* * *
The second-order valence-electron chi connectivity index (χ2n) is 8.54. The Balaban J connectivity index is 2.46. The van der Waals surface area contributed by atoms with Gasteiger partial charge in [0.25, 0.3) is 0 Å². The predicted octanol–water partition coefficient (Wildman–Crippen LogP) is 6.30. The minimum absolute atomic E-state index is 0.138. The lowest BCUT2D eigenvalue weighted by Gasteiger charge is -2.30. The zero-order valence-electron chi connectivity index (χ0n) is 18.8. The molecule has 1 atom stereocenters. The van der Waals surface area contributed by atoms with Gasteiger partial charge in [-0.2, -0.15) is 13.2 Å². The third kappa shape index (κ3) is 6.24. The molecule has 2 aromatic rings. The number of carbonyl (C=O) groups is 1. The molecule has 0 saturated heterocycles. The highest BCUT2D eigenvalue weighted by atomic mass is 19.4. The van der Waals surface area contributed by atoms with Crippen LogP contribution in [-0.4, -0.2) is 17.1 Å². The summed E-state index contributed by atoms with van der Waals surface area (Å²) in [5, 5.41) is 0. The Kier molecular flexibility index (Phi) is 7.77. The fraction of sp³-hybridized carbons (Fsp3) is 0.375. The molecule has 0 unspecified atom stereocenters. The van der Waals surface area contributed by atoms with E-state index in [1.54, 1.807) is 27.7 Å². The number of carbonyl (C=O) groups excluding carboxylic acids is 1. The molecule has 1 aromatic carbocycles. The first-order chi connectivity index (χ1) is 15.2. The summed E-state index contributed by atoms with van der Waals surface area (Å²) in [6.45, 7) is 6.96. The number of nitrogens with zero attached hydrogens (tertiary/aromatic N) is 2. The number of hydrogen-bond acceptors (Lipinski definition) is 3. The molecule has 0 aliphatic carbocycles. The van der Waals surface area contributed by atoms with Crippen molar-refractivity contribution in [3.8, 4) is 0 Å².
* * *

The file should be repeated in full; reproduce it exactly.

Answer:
The second-order valence-electron chi connectivity index (χ2n) is 8.54. The Balaban J connectivity index is 2.46. The van der Waals surface area contributed by atoms with Gasteiger partial charge in [0.25, 0.3) is 0 Å². The predicted octanol–water partition coefficient (Wildman–Crippen LogP) is 6.30. The minimum absolute atomic E-state index is 0.138. The lowest BCUT2D eigenvalue weighted by Gasteiger charge is -2.30. The zero-order valence-electron chi connectivity index (χ0n) is 18.8. The molecule has 1 atom stereocenters. The van der Waals surface area contributed by atoms with Gasteiger partial charge in [-0.2, -0.15) is 13.2 Å². The third kappa shape index (κ3) is 6.24. The molecule has 2 aromatic rings. The number of carbonyl (C=O) groups is 1. The molecule has 0 saturated heterocycles. The highest BCUT2D eigenvalue weighted by atomic mass is 19.4. The van der Waals surface area contributed by atoms with Crippen LogP contribution in [-0.4, -0.2) is 17.1 Å². The summed E-state index contributed by atoms with van der Waals surface area (Å²) in [5, 5.41) is 0. The Kier molecular flexibility index (Phi) is 7.77. The fraction of sp³-hybridized carbons (Fsp3) is 0.375. The molecule has 0 unspecified atom stereocenters. The van der Waals surface area contributed by atoms with E-state index in [1.54, 1.807) is 27.7 Å². The number of carbonyl (C=O) groups excluding carboxylic acids is 1. The molecule has 1 aromatic carbocycles. The first-order chi connectivity index (χ1) is 15.2. The summed E-state index contributed by atoms with van der Waals surface area (Å²) in [6.45, 7) is 6.96. The number of nitrogens with zero attached hydrogens (tertiary/aromatic N) is 2. The number of hydrogen-bond acceptors (Lipinski definition) is 3. The molecule has 0 aliphatic carbocycles. The van der Waals surface area contributed by atoms with Crippen molar-refractivity contribution in [3.8, 4) is 0 Å².